U.S. natural gas futures slipped more than 4% on Friday en route to their worst week in two months, taking cues from a retreat in European prices ahead of a planned resumption of Russian gas flows via the Nord Stream 1 pipeline.

Front-month gas futures for October delivery were down 37.7 cents, or 4.1%, to $8.89 per million British thermal units (mmBtu) by 10:15 a.m. EDT (1415 GMT). The front-month contract has shed about 4.4% this week so far, the biggest drop since the week of July 1.

"The U.S. gas market had been following European price swings through most of this week and today’s weakening across Europe is prompting renewed selling," Ritterbusch and Associates said in a note. "Russia has reportedly indicated that flows along the Gazprom pipeline system will be revived tomorrow in contributing to much of the weakness both here and abroad."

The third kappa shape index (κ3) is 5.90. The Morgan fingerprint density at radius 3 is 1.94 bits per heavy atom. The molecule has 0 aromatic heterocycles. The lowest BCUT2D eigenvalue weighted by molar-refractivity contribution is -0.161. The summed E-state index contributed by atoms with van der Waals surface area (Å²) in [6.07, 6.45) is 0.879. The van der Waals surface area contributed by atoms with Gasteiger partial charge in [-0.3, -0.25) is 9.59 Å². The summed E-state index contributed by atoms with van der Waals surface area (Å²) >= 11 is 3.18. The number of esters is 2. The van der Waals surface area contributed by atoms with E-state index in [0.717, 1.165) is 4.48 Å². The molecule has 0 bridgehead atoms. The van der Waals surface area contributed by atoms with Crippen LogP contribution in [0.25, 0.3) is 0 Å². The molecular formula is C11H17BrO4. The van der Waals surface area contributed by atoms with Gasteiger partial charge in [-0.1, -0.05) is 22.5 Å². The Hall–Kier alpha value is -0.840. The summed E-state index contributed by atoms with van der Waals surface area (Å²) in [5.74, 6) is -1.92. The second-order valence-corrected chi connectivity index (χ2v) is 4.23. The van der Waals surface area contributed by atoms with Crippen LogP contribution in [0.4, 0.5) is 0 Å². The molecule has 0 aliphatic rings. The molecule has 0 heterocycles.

Dutch and British wholesale gas prices fell to their lowest level since early August on indications that Nord Stream 1 flows will resume on Saturday, although analysts remained cautious.

Moreover, a federal report on Thursday showed U.S. utilities added 61 billion cubic feet (bcf) of gas to storage during the week ended Aug. 26, just above the 58 bcf build forecast in a Reuters poll.

The restart delay at the fire-hit Freeport liquefied natural gas (LNG) export plant in Texas leaves more fuel in the United States for utilities to refill storage.

The export plant was consuming about 2 billion cubic feet per day (bcfd) of gas before it shut. Traders also kept a close eye on the Atlantic as the hurricane season hits its peak.

Tropical storms are closely watched, especially in the Gulf of Mexico, because of the threat they pose to offshore oil and natural gas production in the United States and Mexico. 

(Reporting by Kavya Guduru in Bengaluru)